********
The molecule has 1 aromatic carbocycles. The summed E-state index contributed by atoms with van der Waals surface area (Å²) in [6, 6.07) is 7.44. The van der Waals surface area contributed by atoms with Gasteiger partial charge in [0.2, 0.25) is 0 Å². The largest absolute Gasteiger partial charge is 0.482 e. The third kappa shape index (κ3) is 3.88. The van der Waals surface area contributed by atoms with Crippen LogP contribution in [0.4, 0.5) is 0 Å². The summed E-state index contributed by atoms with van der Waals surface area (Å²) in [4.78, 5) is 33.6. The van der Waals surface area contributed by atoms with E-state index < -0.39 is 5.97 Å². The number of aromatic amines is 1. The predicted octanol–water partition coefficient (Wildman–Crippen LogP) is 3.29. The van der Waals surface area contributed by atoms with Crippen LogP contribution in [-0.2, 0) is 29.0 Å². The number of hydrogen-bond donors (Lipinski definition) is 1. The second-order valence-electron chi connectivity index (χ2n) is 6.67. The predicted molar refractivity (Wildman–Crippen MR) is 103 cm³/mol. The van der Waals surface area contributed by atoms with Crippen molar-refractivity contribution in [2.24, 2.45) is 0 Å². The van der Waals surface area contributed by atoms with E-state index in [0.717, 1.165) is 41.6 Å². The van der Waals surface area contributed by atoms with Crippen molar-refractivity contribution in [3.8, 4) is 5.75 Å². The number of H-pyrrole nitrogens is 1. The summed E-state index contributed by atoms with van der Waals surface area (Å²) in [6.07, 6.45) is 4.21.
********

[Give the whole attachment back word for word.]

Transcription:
The molecule has 1 aromatic carbocycles. The summed E-state index contributed by atoms with van der Waals surface area (Å²) in [6, 6.07) is 7.44. The van der Waals surface area contributed by atoms with Gasteiger partial charge in [0.2, 0.25) is 0 Å². The largest absolute Gasteiger partial charge is 0.482 e. The third kappa shape index (κ3) is 3.88. The van der Waals surface area contributed by atoms with Crippen LogP contribution in [0.4, 0.5) is 0 Å². The summed E-state index contributed by atoms with van der Waals surface area (Å²) in [4.78, 5) is 33.6. The van der Waals surface area contributed by atoms with E-state index < -0.39 is 5.97 Å². The number of aromatic amines is 1. The predicted octanol–water partition coefficient (Wildman–Crippen LogP) is 3.29. The van der Waals surface area contributed by atoms with Crippen LogP contribution in [-0.2, 0) is 29.0 Å². The number of hydrogen-bond donors (Lipinski definition) is 1. The second-order valence-electron chi connectivity index (χ2n) is 6.67. The predicted molar refractivity (Wildman–Crippen MR) is 103 cm³/mol. The van der Waals surface area contributed by atoms with Crippen molar-refractivity contribution in [2.24, 2.45) is 0 Å². The van der Waals surface area contributed by atoms with E-state index in [0.717, 1.165) is 41.6 Å². The van der Waals surface area contributed by atoms with Crippen molar-refractivity contribution in [3.8, 4) is 5.75 Å². The number of H-pyrrole nitrogens is 1. The summed E-state index contributed by atoms with van der Waals surface area (Å²) in [6.07, 6.45) is 4.21.